How to be a Great Patient and Maximize Your Physical Therapy Visit

topgears1 How to be a Great Patient and Maximize Your Physical Therapy Visit

By Dr. Kate Cysewski, PT, DPT

You are not just a patient, you are a consumer of a service that is meant to improve your quality of life.  As a consumer, it is important to be educated about how to get the most out of your time in physical therapy, so that you can heal faster and minimize the chance that you will require additional therapy down the road.  Physical therapy is a two-way street, requiring constant communication between the therapist and patient in order to achieve a common goal: Efficient functional movement without pain or restriction.  Yes, your physical therapist should be asking you the right questions, educating you about your body and how it relates to your dysfunctions, and forming an appropriate treatment plan, but there are a few things that you can do to guide your physical therapist to be as efficient and specific as possible.  Use the following tips to help you prepare for your visit!

Provide a clear, concise, and chronological history:

Your physical therapist will be asking open-ended questions, allowing you to tell your story about what brought you to see him/her.  Before your evaluation, think about how far back your symptoms began, what you were doing at the time, and what you did to manage or ease the symptoms.  Did you go see your doctor?  Give a brief summary of what he/she said and provide any imaging (X-ray, MRI, CT scan) results.  Inform the therapist of other services you have used to address this issue, such as seeing a chiropractor, acupuncturists, massage therapist, or another physical therapist, and what that person did to treat your dysfunction.  You will also be asked to provide information regarding your past medical history and it is important that you are clear and provide approximate dates of previous surgeries, broken bones, falls, etc.  Physical therapists can use this information to help better understand you as a whole person.  Often times, your medical history has a direct link to what brought you to physical therapy in the first place, so the sooner and more open you are about this information, the quicker your therapist can get to the root cause of what is driving your dysfunction.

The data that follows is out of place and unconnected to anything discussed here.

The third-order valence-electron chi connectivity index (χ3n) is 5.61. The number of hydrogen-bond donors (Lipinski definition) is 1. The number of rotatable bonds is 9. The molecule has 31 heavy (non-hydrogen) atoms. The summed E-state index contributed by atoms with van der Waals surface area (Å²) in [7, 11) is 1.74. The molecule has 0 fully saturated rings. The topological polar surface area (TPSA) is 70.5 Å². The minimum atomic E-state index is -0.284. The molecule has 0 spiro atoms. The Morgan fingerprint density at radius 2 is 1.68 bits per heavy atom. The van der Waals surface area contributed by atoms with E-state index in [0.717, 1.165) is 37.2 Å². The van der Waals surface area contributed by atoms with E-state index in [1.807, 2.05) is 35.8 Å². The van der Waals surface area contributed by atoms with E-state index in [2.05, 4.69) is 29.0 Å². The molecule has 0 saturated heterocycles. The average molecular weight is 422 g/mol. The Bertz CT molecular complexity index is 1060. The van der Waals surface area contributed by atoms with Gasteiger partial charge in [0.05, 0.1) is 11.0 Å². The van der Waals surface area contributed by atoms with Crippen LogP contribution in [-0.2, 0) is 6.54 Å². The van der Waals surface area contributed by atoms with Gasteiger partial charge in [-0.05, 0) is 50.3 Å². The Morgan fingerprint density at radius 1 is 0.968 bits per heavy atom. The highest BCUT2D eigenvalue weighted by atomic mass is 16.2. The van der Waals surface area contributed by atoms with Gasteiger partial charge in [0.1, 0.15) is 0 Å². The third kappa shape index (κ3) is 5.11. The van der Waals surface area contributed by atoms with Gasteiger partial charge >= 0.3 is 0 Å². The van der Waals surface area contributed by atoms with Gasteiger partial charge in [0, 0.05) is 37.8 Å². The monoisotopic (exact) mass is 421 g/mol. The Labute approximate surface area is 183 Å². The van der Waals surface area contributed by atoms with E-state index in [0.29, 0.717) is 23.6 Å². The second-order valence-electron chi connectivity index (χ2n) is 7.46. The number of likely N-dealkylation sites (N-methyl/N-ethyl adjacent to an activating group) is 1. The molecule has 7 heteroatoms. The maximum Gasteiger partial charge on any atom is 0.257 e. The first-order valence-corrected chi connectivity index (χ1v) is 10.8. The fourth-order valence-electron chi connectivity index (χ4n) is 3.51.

Ask questions:

The time you spend with your physical therapist is not only a time to have manual work done and do exercises, it should also be a time where you learn about what is going on with your body.  Your physical therapist should be educating you on how your measurements and other objective findings relate to why you have pain with sitting, standing, or whatever else provokes your symptoms.  Also, he/she should be explaining what techniques they are using and what the expected outcome is for that treatment session.  If he/she is not doing these things, then you need to ASK!  If you do not understand his/her explanation, then you need to ask for further clarification because understanding how your body moves versus how your body should move is key to your success.  Your brain has a an area that acts like a map of every body part, called the homunculus, which it uses to control sensation and movement.  Injury or pain to a certain area of the body can cause that portion of your homunculus to become smudged, which means your brain has difficulty controlling and/or sensing that body part.  This can cause weakness, mobility deficits, and other compensations, so having a clear understanding about how the improvements that your physical therapist makes in your mobility and mechanics will help to strengthen the connection between your brain and that body part.  A key component to your long-term success!

Be honest and realistic with your PT:

Similar to the previous point, if you are having trouble understanding your plan of care, treatment choices, or goals for physical therapy, be honest with your therapist and request to review these areas at any time during your time in therapy.  Your physical therapist will prescribe exercises for you to perform as part of a home program in order to progress the gains that you make between sessions.  Be honest and realistic with regards to how much time you have during the day to set aside for exercising, so your therapist can give you the appropriate number  and/or type of exercises.  Do you spend an hour at the gym everyday?  Then you can likely handle more exercises than someone who has a busy work/home schedule or is not as physically active.  Your physical therapist should also make the exercises specific to your needs and the equipment you have access to, so be sure to inform them of what you can and cannot do.

Even though the physical therapist is the health profession providing treatment, it is also your responsibility to take control of the care you are receiving.  This begins with providing clear and sufficient information regarding your history, taking an active role in learning about your body, and implementing the new mobility and strength gains made into your daily life.

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